I covered the main points when I wrote about colour and web design five years ago. A lot of that advice still stands up but there has been a definite shift, and nowadays it seems that more and more designers are embracing colour like never before. The polychromatic web is upon us!
The combination of flat design and blocks of saturated colour is certainly a winning combination from where I’m sitting. It's a trend that is perhaps underpinned by the growing number of devices with retina screens in circulation.
A strong, clever use of colour can be great for branded web experiences, web apps of various flavours, and agency websites. That said, I’m not fully convinced that this design trend is ideal for retailers with hundreds or thousands of product pictures, as too much colour can be overpowering, but no doubt there are some good examples out in the wild.
So then, here are 24 websites and apps that are not remotely afraid of colour. See what you make of them, and be sure to share your views in the comments area below!
Two-thirds of Asian businesses (66%) plan to increase their digital marketing budgets over the next 12 months, according to new research from Econsultancy and Campaign Asia-Pacific.
In comparison, just 19% of companies plan to increase their offline budgets in the same time period.
Furthermore, companies surveyed as part of the State of Digital Marketing in Asia 2013 Report are spending an average of 29% of their total marketing budgets on digital, a slight increase from 26% in the 2012 survey.
However, agency respondents included in the report paint a different picture, estimating that their clients spend just less than a quarter (23%) of their total budget on digital.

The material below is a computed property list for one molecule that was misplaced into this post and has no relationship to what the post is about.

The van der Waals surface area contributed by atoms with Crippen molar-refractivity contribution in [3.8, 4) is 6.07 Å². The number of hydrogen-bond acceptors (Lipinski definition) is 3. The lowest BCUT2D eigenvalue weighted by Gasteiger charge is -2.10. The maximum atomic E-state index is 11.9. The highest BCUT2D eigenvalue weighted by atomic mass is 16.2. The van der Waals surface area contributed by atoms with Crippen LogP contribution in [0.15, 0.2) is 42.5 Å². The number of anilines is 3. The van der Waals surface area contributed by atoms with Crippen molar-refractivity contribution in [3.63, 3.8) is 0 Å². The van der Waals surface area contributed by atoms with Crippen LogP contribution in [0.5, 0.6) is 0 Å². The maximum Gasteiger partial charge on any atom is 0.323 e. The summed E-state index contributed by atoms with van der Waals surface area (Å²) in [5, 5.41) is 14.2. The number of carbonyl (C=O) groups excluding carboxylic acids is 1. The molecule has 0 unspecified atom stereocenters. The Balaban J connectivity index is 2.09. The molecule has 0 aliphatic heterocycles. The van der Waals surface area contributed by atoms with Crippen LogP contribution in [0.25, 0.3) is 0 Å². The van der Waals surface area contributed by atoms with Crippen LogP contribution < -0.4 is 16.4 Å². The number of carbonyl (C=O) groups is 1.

If you run a digital agency, especially one that designs and builds websites, then what better way of showing off your talents than to build a wonderful website for your own company?
In the past couple of years many agencies have rebuilt and relaunched their websites using HTML5 and CSS3. The results can be eye-opening, highly engaging, and built to work on all kinds of devices.
It's not all good news though. Sometimes the use of HTML5 can be downright annoying: just because you can do something doesn't mean you should. Does it matter that some of these websites take half a minute to load? Personally I think fast loading times really matter, but I've heard arguments that people are prepared to wait for certain types of website. You can decide for yourself.
At any rate, there is plenty to admire here, and perhaps there is an acceptable trade off between optimal usability and the overall user / brand experience. Certainly it's always interesting to watch web design evolve, and agencies are naturally inclined to push the boundaries.
The following examples show what can be achieved, and mercifully not all of them are addicted to loading icons. Tuck in and see what you think.